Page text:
I’m not truly doing this story justice, but one should not think of it as a clone of Candide or any other story. The motivations of the author are certainly different: Voltaire chose to parody and lampoon the philosophical beliefs (optimism) that he thought were absurd and leading the world into idiocy. Ms. Yourcenar may also desire to show the fallacy of our philosophies, but this is more about exposing the frailty of our lives and how we carry ourselves in the world. She writes in a sterner way. One that might chide us for enjoying the lunacy we encounter just as much as she would for letting our emotions overcome us when lives treats us harshly. Both protagonists have their lives shaped by chance, but hers has it overrunning his freedom of choice more explicitly I think.
Another difference in these two tales is that An Obscure Man opens with the death of Nathaniel and how little notice it attracted; just like his birth had done. This mortality closes off the story (she returns to his dying in the last pages) in a way that Voltaire never did. When we leave Candide, he and his commune are living their lives maybe a bit more plainly now, but with no sense that they will be interrupted from their labors or thoughts any time soon.
*** 4.0 to 4.5 ***
A Lovely Morning
This very short tale is about Nathaniel’s son Lazarus. Lazarus is a very imaginative lad and his surroundings (an inn) promote his fancies. He is sheltered in the inn, but he is also exposed to the musings of those who live complex lives; at times on the periphery of society and at other times in the middle of it. His secret mentor is an aged actor and from him he learns to perform, emote, and see the world as nothing more than another kind of play. In the end he chooses to go off to join a troupe as they go to their next performance.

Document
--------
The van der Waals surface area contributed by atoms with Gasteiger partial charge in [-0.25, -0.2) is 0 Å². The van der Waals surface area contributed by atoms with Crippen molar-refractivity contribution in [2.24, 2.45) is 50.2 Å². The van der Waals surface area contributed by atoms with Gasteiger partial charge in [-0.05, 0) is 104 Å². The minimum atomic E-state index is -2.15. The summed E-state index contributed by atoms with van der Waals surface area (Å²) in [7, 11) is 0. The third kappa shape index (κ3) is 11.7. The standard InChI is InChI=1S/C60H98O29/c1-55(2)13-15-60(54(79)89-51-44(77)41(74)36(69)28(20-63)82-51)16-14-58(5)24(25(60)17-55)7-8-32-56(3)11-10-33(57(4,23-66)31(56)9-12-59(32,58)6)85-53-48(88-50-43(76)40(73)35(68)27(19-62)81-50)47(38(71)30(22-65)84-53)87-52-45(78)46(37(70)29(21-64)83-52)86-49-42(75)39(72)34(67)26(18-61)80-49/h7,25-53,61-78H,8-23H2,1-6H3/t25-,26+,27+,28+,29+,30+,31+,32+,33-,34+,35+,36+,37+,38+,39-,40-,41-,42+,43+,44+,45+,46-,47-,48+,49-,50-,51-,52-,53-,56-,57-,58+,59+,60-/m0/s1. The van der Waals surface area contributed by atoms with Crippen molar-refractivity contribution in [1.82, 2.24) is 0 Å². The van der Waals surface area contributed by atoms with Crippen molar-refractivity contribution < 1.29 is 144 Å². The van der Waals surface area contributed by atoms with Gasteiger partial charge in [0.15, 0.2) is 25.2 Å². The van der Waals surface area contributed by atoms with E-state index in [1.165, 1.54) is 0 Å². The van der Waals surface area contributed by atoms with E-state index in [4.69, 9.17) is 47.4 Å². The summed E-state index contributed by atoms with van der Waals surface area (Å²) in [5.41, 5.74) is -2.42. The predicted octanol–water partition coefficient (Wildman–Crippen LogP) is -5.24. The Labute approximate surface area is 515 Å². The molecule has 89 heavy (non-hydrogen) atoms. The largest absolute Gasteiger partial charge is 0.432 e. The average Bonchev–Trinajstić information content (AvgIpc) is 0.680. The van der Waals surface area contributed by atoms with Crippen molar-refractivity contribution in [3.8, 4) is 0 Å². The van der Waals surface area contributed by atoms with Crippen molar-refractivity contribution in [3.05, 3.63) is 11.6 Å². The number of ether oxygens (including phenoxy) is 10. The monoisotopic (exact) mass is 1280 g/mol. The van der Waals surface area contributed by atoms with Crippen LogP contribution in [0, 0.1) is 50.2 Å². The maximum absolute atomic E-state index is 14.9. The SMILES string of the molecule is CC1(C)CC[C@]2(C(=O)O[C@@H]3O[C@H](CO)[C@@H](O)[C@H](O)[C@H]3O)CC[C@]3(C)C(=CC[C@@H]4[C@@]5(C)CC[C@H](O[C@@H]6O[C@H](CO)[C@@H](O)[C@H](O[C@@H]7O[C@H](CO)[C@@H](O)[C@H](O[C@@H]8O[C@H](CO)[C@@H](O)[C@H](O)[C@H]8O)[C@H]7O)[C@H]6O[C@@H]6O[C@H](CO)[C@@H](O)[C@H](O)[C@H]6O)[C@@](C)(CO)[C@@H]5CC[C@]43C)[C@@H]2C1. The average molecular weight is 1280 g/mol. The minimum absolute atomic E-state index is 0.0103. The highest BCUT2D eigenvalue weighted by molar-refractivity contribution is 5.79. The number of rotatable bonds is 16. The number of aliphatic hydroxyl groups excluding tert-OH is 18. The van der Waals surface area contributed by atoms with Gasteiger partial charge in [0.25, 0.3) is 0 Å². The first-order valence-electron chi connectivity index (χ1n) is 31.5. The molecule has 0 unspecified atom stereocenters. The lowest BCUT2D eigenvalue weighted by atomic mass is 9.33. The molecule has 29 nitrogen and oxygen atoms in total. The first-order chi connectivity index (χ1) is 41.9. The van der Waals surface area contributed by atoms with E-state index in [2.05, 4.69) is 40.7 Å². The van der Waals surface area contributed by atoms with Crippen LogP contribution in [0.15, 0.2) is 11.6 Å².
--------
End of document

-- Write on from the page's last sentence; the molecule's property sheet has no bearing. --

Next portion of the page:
To make another parallel to Tolkien, like the One Ring linking The Hobbit to The Lord of The Rings, Nathaniel’s son is the link between “An Obscure Man” and “A Lovely Morning”. In all other respects the tone and style of the stories are completely different. It is an interesting contrast and shows the depth of the author’s ability.
*** 3.0 ***
The final tale takes us far away from the home of Rembrandt and puts us in Spanish-controlled Italy. We join the household of the Governor of Naples. We live with his wife, his son, and his daughter as they develop in age and emotion. The reader is never at much doubt as to where the story is taking us, but we go along willingly. The writing reflects the deep passion that the characters have; the phrasing is blunter and more powerful. As the story plays out we feel that we know both the city and the characters intimately. It ends as it only can. Death and resignation certainly, but there is more and that is left to the imagination of the nuns and the reader.
*** 3.0 ***
I had not read any of the author’s works before this and perhaps it is not representative of her other works. But I’d guess that her prose and ideas are just as powerfully drawn as they were here. This is not the first time that Goodreads has been the source of my reading and I hope not the last. It is always easy when it falls in your “comfort zone” and riskier if you stray outside that. This is a strong book that deserves to be read by anyone who loves good writing.
I’m on the fence about my rating. I think that it is at least a 3.5 and may be a 4.0, but I also feel that it should be at least that high after all of the re-writing. Consider it a 3.5 rounded up to 4.0. But, please read it yourself and find out how you would rank it.